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Barely started down the path toward the first elections conducted under voting restrictions enacted last year by Republican lawmakers, Texas voters and local election officials have found themselves enveloped in a fog of errors, delays and miscommunications as they navigate new rules for casting votes by mail.
Only a small slice of the state's electorate is allowed to cast absentee ballots, and the trickle of requests for mail-in ballots that began in early January is now swelling into the usual pre-election flood.
But hundreds of applications are being rejected — in many cases because voters appear to not know the new rules. Local election workers themselves are still deciphering the procedures, and say they've been hampered by a paucity of help and information from the Texas secretary of state's office. Meanwhile, the state is scrambling to provide training under the crush of advising counties on implementing a multitude of election changes.
“We are bombarded,” said Yvonne Ramon, the Hidalgo County elections administrator. “To try to review Senate Bill 1 alone was a monster, and it wasn’t just on us. It was on the state. It was on every [election official] at every level.”
Signed into law by Gov. Greg Abbott in September, the voting law known as Senate Bill 1 contained an array of new restrictions on the state’s voting process and narrowed local control of elections.
Among its many provisions — and the earliest to be tested — are new rules for voting by mail. Absentee voters are now required to include a state identification number like a driver’s license number or a partial Social Security number on their applications for a mail-in ballot. Those numbers must match information in a voter’s record or their application will be rejected.
Regular mail-in voters must submit new applications each year, and when counties began accepting them this year, the rejection rates were staggering. Hundreds of applications were deficient, in some cases missing an ID number. In other cases, voters had listed a number that didn’t appear to be on file with the local elections office.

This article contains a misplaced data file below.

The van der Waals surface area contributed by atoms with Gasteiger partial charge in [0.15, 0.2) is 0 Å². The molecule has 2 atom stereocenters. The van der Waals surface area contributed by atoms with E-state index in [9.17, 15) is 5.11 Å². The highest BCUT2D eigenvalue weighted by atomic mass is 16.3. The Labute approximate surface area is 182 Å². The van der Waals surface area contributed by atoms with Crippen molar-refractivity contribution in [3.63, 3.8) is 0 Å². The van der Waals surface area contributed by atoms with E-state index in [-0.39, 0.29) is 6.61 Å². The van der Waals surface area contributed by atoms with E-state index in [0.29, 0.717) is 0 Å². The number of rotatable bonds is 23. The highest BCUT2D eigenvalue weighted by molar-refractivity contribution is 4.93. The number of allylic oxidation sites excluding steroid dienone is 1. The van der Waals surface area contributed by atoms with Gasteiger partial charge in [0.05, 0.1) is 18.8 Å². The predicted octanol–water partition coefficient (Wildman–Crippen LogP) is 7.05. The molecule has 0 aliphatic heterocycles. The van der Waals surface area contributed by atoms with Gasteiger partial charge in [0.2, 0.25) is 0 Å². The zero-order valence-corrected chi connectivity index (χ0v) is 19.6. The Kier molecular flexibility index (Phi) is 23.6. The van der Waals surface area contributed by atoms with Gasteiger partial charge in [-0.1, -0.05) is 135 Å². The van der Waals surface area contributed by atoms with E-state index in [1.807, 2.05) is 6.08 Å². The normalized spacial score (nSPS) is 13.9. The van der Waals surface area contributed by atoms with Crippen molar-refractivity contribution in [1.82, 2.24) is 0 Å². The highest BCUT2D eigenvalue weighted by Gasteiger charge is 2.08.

Voting FAQ: 2022 primary election
When is the last day to register to vote?
The deadline to register to vote in the 2022 primary election is Jan. 31. Check if you’re registered to vote here. If not, you’ll need to fill out and submit an application, which you can request here or download here.
When can I vote early?
Early voting runs from Feb. 14 to Feb. 25. Voters can cast ballots at any polling location in the county where they are registered to vote during early voting. Election day is March 1.
How will voting be different because of the pandemic?
You’ll likely see many of the same precautions we’ve grown accustomed to over the last few years, including guidelines for social distancing, plastic barriers and regular cleaning. Poll workers may be wearing face masks and other protective equipment, but masks are not required for voters.
How do I know if I qualify to vote by mail?
This option is fairly limited in Texas. Only voters who are 65 or older automatically qualify. Otherwise, voters must qualify under a limited set of reasons for needing a mail-in ballot, which are listed here.
Are polling locations the same on election day as they are during early voting?
Not always. You’ll want to check for open polling locations with your local elections office before you head out to vote. Additionally, you can confirm with your county elections office whether election day voting is restricted to locations in your designated precinct or if you can cast a ballot at any polling place.